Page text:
Creating the Cyber Fortress
Experts Share 7 Habits of Unassailable Organizations
It doesn’t matter how advanced your security technologies and tools are. Without proactive planning, action and oversight, the workplace is an open door to cyber bad guys.
With the right combination of ‘people smarts’ and technology, however, breaches can be quickly found and brushed aside before the organization suffers millions of dollars’ worth of damages, Raytheon experts say. Here are some of the principles they're using to help smart enterprises use to become cyber fortresses:
Fend off the couch surfers
“Would you rather have 100 threat actors in your network for one day or one threat actor in your network for 100 days?’ ” asked Ed Hammersla, president and CEO of Raytheon Cyber Products.
Intruders can do more damage the longer they have to poke around. Called “dwell time,” it begins the moment attackers first enter a network and it doesn’t end until they are ejected.
Threat actors spend an average of 229 days inside a network before being discovered, adding much to the $5.85 million average cost of a breach in the U.S. – the highest of any nation. IT teams must employ detection, analysis and ejection techniques to reduce the time a compromise lingers.
Beware the unkindness of strangers
“Look at all of the endpoints and all of the connections” in your network, said Steve Tessler, cyber analytics engineer for Raytheon Cyber Products. “You’ll find out who has been communicating with what. If a machine is connecting with another machine from, say, China – but you don’t do any business in China – that’s something you’d want to investigate further.”
You observe a lot by watching
Monitor every endpoint in a network, gather as much user interaction data as possible, and analyze the results on an ongoing basis. That gives you a much better chance of detecting an attacker before they can do any damage.
There are tools for that. The Raytheon Data Clarity Platform, for example, gives security teams a view of a wealth of ongoing network activity, and can zero in on behaviors that pose the most risk.
Those who sacrifice too much liberty for security may end up with neither
“Organizations need to save money while protecting data,” said Chris Finch, senior architect for Raytheon Cross Domain Solutions. “Those are the big drivers for our technology. But we also have to allow users to do their jobs.”
Instead of being seen as strictly as a “tech thing,” data security must be treated as an integral support to business objectives. Raytheon offers Trusted Thin Client to separate and protect data while allowing employees to use it.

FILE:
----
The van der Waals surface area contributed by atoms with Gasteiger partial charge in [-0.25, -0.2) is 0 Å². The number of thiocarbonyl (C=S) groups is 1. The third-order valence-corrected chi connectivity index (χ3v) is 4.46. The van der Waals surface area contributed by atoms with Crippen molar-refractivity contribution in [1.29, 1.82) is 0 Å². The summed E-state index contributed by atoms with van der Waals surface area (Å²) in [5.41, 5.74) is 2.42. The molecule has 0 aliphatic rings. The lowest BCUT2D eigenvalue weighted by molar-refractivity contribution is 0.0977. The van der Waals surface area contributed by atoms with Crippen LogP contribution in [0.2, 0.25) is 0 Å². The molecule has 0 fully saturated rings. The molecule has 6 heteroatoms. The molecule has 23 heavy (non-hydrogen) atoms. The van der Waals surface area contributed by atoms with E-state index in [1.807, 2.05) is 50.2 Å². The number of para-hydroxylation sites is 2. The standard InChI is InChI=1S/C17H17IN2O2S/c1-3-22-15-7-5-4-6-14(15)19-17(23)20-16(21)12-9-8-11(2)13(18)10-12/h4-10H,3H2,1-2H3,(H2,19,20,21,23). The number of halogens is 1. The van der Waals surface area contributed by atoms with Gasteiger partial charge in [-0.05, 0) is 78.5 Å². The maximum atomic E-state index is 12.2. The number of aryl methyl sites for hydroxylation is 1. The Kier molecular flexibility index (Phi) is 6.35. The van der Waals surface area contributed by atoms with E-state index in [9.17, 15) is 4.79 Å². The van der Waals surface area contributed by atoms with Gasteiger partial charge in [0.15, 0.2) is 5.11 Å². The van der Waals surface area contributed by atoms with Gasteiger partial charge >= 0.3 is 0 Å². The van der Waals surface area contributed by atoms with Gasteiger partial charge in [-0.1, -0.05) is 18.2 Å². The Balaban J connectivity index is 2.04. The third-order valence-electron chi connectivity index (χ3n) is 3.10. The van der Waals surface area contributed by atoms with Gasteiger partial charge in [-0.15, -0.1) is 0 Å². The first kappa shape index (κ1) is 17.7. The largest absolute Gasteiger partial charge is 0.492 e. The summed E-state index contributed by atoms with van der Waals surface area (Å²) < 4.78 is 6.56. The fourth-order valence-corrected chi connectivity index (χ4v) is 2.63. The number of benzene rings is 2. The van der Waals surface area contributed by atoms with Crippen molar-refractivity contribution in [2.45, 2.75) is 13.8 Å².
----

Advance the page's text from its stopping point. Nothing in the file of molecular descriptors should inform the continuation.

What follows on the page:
Fraud is personal
Frank Abagnale, the con man subject of the movie “Catch Me If You Can,” observed that it’s much easier to commit corporate fraud now than it was when he forged checks until his capture in 1969.
“Back then, I needed to go through extensive typesetting, printing and other steps to do this,” he said during the 5th Annual Raytheon Cyber Security Summit in Reston, Virginia. “Today, you only have to call up a corporate website, copy the logo and commit fraud.”
Everyone into the data pool
Look for opportunities to pool security information to detect threats that may begin or end beyond you.
With Raytheon’s help, the state of New York has built the Digital Information Gateway (DIG), a customized, browser-based product that allows state law enforcement agencies to pull together information on a single subject from all available sources.
It recently helped apprehend a gang that committed 18 “smash-and-grab” burglaries at retail locations in seven New York counties.
“They’d go to one convenience store, take part in a smash-and-grab, and then travel 100 miles and do it all over again,” said Les A. Hoffman, program manager of the state-run Crime Analysis Centers. “Without DIG, we would have never seen the same pattern coming up in all of these different jurisdictions.”
Security is Job One
“It’s the culture that will enable you to do the things you need to do,” said Jeff Brown, Raytheon’s Chief Information Security Officer.
Because there is no single process or technology that can prevent data security issues, organizations should cultivate a culture of intelligence-gathering, collaboration, innovation and employee awareness. To get everybody on board, executive leaders must show passion for these efforts.